01 Jun Should corporate Australia care about marriage equality?
In Australia – in case you’ve missed it – same sex couples still can’t get married. With the world is congratulating Ireland on its recent ‘yes” vote for gay marriage, when will Australia be next?
Here we are in 2015. It has been more than a decade since the first country legalised gay marriage. We now have nearly 20 countries that have legalised gay marriage around the world and in a poll from almost a year ago, there is growing support from the community in marriage equality.
At a recent event organised by Australian Marriage Equality hundreds of business people came together to show their support for marriage equality. The event was part of a push for corporates to show support on the social issue. Speaking at the event were some of Australia’s corporate leaders, including Michael Ebeid CEO and Managing Director of public broadcaster SBS and Alan Joyce, CEO of Qantas.
“When I was in my early twenties I was absolutely terrified at work that people would find out I was gay. I used up so much energy worrying about that and hiding it and making up stories and all that sort of stuff,” said Ebeid. Imagine going to work every day and hiding who you are – it’s a reality for lots of Australians.
Also speaking at the event was Ann Sherry CEO of Carnival Cruises, who pointed out: “If Australia was actually Australia Pty Ltd, it would be illegal to discriminate.” This is a startling, but true statement.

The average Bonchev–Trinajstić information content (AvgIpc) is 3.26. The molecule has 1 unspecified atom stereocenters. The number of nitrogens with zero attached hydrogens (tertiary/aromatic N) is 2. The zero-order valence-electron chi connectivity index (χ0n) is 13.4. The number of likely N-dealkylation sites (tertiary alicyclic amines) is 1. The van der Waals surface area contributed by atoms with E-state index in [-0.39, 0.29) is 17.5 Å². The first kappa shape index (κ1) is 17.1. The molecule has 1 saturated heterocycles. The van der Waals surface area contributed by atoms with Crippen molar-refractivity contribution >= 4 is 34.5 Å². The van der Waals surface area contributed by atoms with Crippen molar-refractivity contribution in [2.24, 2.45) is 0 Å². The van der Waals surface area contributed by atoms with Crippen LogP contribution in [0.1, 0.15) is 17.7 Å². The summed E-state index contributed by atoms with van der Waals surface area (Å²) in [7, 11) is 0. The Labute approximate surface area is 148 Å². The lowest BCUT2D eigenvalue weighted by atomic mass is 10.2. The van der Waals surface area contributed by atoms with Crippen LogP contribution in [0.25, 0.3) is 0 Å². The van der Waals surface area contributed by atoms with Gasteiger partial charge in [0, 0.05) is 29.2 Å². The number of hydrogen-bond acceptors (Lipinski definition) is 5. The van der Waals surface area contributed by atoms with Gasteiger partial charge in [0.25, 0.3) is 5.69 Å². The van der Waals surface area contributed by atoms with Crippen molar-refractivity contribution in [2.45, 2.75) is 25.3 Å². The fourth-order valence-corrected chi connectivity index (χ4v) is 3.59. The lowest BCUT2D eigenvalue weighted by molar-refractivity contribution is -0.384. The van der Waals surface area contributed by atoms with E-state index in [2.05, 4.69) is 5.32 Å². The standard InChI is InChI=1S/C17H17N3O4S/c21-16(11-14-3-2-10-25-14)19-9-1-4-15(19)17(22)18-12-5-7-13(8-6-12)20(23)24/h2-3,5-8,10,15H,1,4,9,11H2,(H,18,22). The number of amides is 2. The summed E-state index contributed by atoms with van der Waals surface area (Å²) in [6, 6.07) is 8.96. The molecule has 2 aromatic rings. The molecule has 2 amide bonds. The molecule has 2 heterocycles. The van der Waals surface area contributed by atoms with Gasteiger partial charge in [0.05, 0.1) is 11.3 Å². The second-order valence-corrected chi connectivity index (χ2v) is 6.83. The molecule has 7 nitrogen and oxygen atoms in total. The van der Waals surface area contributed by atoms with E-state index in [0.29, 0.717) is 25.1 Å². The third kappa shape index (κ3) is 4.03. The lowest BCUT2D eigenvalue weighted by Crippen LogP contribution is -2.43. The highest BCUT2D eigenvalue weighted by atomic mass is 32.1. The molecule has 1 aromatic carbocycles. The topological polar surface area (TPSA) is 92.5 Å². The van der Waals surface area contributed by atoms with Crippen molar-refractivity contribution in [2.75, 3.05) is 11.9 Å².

The event also discussed whether corporate organisations should get behind marriage equality, even if it puts them at risk of isolating some of its consumer base. Increasingly, we are seeing corporate organisations expressing public support towards social-issues. Whether it to be through campaigns, or CEOs expressing their views in an interview, there are more brands voicing their opinion on issues outside of the functional nature of their business. We tell businesses to be true and trustworthy, and if it’s taking a look at the pulse of today and voicing an opinion, it not only helps to amplify the movement but also shows support for those within the organisation and wider community.
As Mr Ebeid said: “Marriage equality is very important for corporations, so that people don’t feel that they are a second-class citizen. At the moment the law allows that to happen. Society is saying to these people your partnership with your life partner is second rate, we are discriminating against them.”
With brands taking a bold stand on social-issues, we are also seeing some of the best integrated communication campaigns. An example of this is The Shred of Decency campaign by Daintree Paper. This campaign aimed to keep the ‘lies and hate’ out of the marriage equality debate in the lead up to the referendum in Ireland. It did this by turning anti-gay pamphlets and hate mail into confetti for same-sex weddings. While it was a small campaign, it was an idea that had a huge impact. It received lots of airtime, primarily because of its simple yet powerful action and the fact that it related to a social issue that the majority of the public was passionately vocal about.
With more brands getting involved on social issues and the community speaking up on things that matter to them, we almost expect brands to speak out and voice its opinion. The best ones that do this have a call to action, generate awareness and get people talking.